The best-selling book on the Israel/Palestine conflict, My Israel Question - on Jewish identity, the Zionist lobby, reporting from Palestine and future Middle East directions - was released by Melbourne University Press in 2006. A new, updated edition was released in 2007 (and reprinted again in 2008). The book was short-listed for the 2007 NSW Premier's Literary Award. Another fully updated, third edition was published in 2009. It was released in all e-book formats in 2011. An updated and translated edition was published in Arabic in 2012.

Israel desperate for regional war?

Savvy piece by Larry Derfner in +972 magazine. The lack of mainstream criticism over Israeli actions against Syria reveals the agenda; install a pliant thugocracy in Damascus. Good luck with that:

People in this country [Israel] have been worried that the fighting in Syria is going to “spill over the border,” and now Israel, unprovoked, unattacked, has gone and bombed Syria twice in the last 72 hours. Is anyone in this vibrant democracy protesting? I haven’t heard it.

That’s because the missiles from Syria and/or Hezbollah haven’t started falling here. So far so good, people figure. As long as we get away with it, hooray. If, however, our neighbors to the north start retaliating with some of their tens of thousands of rockets and missiles on the Israeli home front or other targets, maybe then people here will wonder why we decided now of all times to punch Syria and Hezbollah in the nose.

What was the Air Force trying to do – stop Assad’s chemical weapons from falling into the hands of global jihadists, the same ones who supposedly can’t be deterred because they have no address? No. Both times, the Air Force reportedly hit not chemical weapons but caches of long-range, accurate, conventional missiles that came from Iran and were meant not for “undeterrable” global jihadists without an address, but for Hezbollah, which has an address and is being deterred very nicely by Israel – so far.

Why did Israel take out these missiles? The Israeli official quoted after Friday morning’s attack said it was to prevent Hezbollah from obtaining “game-changing” weapons. Which game was in danger of being changed? The game of Israeli military superiority, of the Israeli “qualitative edge.” The rules of this game are that Israel continually flies spy planes over Lebanon, bombs Syria now, and may bomb Iran’s nuclear facilities later, secure in its belief that the targets can’t do much in return – like bring down Israeli spy planes over Lebanon with anti-aircraft missiles (which were hit in January), or terrorize the home front with long-range, accurate missiles (which were hit Friday and yesterday).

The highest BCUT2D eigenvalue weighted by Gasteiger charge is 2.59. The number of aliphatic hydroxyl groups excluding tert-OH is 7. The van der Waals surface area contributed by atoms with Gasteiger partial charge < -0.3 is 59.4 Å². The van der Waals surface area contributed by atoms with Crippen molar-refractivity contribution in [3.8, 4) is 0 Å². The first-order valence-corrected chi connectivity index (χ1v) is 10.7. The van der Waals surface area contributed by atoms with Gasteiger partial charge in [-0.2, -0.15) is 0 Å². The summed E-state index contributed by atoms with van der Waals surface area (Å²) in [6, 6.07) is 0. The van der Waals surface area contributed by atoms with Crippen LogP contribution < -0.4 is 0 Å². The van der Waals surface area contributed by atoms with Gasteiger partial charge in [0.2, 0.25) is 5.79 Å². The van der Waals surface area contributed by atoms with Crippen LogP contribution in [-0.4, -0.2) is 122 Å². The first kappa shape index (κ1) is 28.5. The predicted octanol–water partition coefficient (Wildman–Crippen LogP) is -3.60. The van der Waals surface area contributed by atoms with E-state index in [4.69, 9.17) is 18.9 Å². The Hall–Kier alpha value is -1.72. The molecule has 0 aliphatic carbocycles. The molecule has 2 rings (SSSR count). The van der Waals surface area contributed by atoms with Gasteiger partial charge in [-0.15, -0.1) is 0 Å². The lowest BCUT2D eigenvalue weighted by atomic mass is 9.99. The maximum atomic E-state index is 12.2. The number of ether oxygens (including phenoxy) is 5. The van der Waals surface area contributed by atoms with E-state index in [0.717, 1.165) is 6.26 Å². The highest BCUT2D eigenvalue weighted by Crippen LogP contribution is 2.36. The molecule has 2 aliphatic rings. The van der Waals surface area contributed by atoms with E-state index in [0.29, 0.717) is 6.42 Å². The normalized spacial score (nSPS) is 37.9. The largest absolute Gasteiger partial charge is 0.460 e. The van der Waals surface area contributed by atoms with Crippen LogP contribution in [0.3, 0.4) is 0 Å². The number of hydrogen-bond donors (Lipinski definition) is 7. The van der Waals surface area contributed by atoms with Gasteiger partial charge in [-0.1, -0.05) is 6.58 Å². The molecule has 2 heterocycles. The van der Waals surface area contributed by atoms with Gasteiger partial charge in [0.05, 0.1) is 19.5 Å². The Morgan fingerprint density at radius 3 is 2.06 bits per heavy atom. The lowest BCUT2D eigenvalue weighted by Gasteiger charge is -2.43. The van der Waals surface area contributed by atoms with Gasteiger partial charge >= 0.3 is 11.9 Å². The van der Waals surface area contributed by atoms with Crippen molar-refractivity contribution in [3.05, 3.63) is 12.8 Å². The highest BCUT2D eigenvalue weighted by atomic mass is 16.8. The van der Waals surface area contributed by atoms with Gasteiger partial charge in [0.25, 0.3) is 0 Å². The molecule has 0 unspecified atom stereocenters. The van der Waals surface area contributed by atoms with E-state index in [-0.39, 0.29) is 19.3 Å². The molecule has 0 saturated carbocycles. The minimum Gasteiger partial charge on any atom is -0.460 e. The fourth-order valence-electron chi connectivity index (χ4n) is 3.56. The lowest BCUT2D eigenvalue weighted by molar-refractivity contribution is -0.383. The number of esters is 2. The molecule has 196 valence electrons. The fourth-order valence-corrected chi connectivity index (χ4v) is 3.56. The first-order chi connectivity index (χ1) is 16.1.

In other words, Israel’s air strikes in Syria were meant to maintain its ability to carry out continued acts of aggression against its enemies without fear of challenge. This is the game, and this is what Israel doesn’t want anyone to change.

The strange thing, though, is that Hezbollah and Syria, as noted, already have tens of thousands of rockets and missiles, some of which can hit anywhere in Israel. How much of a difference would these Fateh-110 missiles that Israel destroyed in the last couple of days have made in Hezbollah’s hands? It doesn’t seem there was anything so urgent about bombing them; it seems Israel did it because it believes there was no real risk involved, as former Military Intelligence chief Amos Yadlin told Army Radio, as quoted in Haaretz.

Yadlin said that he doesn’t expect Syria to retaliate. “A confrontation with Israel would bring more danger, not responding would let Assad maintain the upper hand in the fight against the rebels.”

So far, there are no reports of people being killed in the Israeli attacks, although there are reports of injuries from last night’s strike on a military research center. But how long can Israel’s luck hold out? How many more times can it attack Syria without Syria or Hezbollah hitting back?

(UPDATE: The New York Times on Monday quotes a doctor at Syria’s military Tishreen hospital saying at least 100 soldiers were killed and dozens of people were injured. It also quotes a senior military official saying dozens of elite troops were killed.)

Could that be what Israel wants? Could Israel also be trying to draw Iran into the fray and give it an excuse to hit Tehran? At any rate, is the possibility of a regional war something that doesn’t scare Israel, so it sees no risk in taking out a few batches of advanced weapons before Hezbollah gets them?

One thing is sure – Israel is provoking a war. (Imagine what this country would do if some enemy attacked its weapons sites.) Meanwhile, the Obama administration is backing Netanyahu and the generals 100 percent. As for this country, there isn’t a word of protest from anyone, certainly no one who matters. Israel may or may not be at war in the very near future, but if it isn’t, it won’t be for lack of trying.

18 comments ↪

Dr Strangelove at the White House over Syria

This would be comical if the situation in Syria wasn’t so serious. This reporting, via the New York Times, shows the complete inability to understand that Washington isn’t the arbiter of what happens inside Syria. Nor should it be. This is ineptitude framed as serious policy. Besides, there are countless forces backing the “rebels” and they’re mostly dictatorships. Nowhere in the calculations is a serious effort towards negotiations and a less militarised environment: